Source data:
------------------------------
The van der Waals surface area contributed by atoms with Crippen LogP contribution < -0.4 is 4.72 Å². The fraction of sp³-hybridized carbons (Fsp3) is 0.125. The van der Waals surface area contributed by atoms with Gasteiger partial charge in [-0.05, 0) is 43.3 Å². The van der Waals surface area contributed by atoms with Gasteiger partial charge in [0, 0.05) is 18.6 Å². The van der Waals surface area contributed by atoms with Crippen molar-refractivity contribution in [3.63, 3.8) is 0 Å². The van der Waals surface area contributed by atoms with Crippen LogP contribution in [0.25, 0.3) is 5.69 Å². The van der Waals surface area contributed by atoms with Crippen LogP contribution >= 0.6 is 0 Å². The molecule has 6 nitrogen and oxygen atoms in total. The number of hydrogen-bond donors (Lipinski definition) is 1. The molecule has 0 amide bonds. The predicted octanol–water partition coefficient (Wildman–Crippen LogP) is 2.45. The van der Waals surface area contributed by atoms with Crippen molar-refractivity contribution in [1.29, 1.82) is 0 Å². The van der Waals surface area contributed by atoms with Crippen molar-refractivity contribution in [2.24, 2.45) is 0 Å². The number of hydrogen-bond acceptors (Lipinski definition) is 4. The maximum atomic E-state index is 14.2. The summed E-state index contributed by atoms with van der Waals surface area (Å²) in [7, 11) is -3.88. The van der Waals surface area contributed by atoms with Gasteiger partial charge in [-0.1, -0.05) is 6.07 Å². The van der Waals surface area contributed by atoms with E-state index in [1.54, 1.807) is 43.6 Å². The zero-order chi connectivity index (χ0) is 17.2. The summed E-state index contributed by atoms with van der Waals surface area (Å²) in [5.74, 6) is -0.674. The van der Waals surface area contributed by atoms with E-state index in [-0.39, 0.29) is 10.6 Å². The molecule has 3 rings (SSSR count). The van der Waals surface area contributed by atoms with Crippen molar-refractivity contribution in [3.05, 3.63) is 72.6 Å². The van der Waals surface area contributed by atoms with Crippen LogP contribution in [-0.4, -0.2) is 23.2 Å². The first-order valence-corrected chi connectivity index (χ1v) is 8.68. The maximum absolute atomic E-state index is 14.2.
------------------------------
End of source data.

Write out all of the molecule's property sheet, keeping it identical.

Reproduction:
The van der Waals surface area contributed by atoms with Crippen LogP contribution < -0.4 is 4.72 Å². The fraction of sp³-hybridized carbons (Fsp3) is 0.125. The van der Waals surface area contributed by atoms with Gasteiger partial charge in [-0.05, 0) is 43.3 Å². The van der Waals surface area contributed by atoms with Gasteiger partial charge in [0, 0.05) is 18.6 Å². The van der Waals surface area contributed by atoms with Crippen molar-refractivity contribution in [3.63, 3.8) is 0 Å². The van der Waals surface area contributed by atoms with Crippen LogP contribution in [0.25, 0.3) is 5.69 Å². The van der Waals surface area contributed by atoms with Crippen LogP contribution >= 0.6 is 0 Å². The molecule has 6 nitrogen and oxygen atoms in total. The number of hydrogen-bond donors (Lipinski definition) is 1. The molecule has 0 amide bonds. The predicted octanol–water partition coefficient (Wildman–Crippen LogP) is 2.45. The van der Waals surface area contributed by atoms with Crippen molar-refractivity contribution in [1.29, 1.82) is 0 Å². The van der Waals surface area contributed by atoms with Crippen molar-refractivity contribution in [2.24, 2.45) is 0 Å². The number of hydrogen-bond acceptors (Lipinski definition) is 4. The maximum atomic E-state index is 14.2. The summed E-state index contributed by atoms with van der Waals surface area (Å²) in [7, 11) is -3.88. The van der Waals surface area contributed by atoms with Gasteiger partial charge in [-0.1, -0.05) is 6.07 Å². The van der Waals surface area contributed by atoms with E-state index in [1.54, 1.807) is 43.6 Å². The zero-order chi connectivity index (χ0) is 17.2. The summed E-state index contributed by atoms with van der Waals surface area (Å²) in [5.74, 6) is -0.674. The van der Waals surface area contributed by atoms with E-state index in [-0.39, 0.29) is 10.6 Å². The molecule has 3 rings (SSSR count). The van der Waals surface area contributed by atoms with Crippen molar-refractivity contribution in [3.05, 3.63) is 72.6 Å². The van der Waals surface area contributed by atoms with Crippen LogP contribution in [-0.4, -0.2) is 23.2 Å². The first-order valence-corrected chi connectivity index (χ1v) is 8.68. The maximum absolute atomic E-state index is 14.2.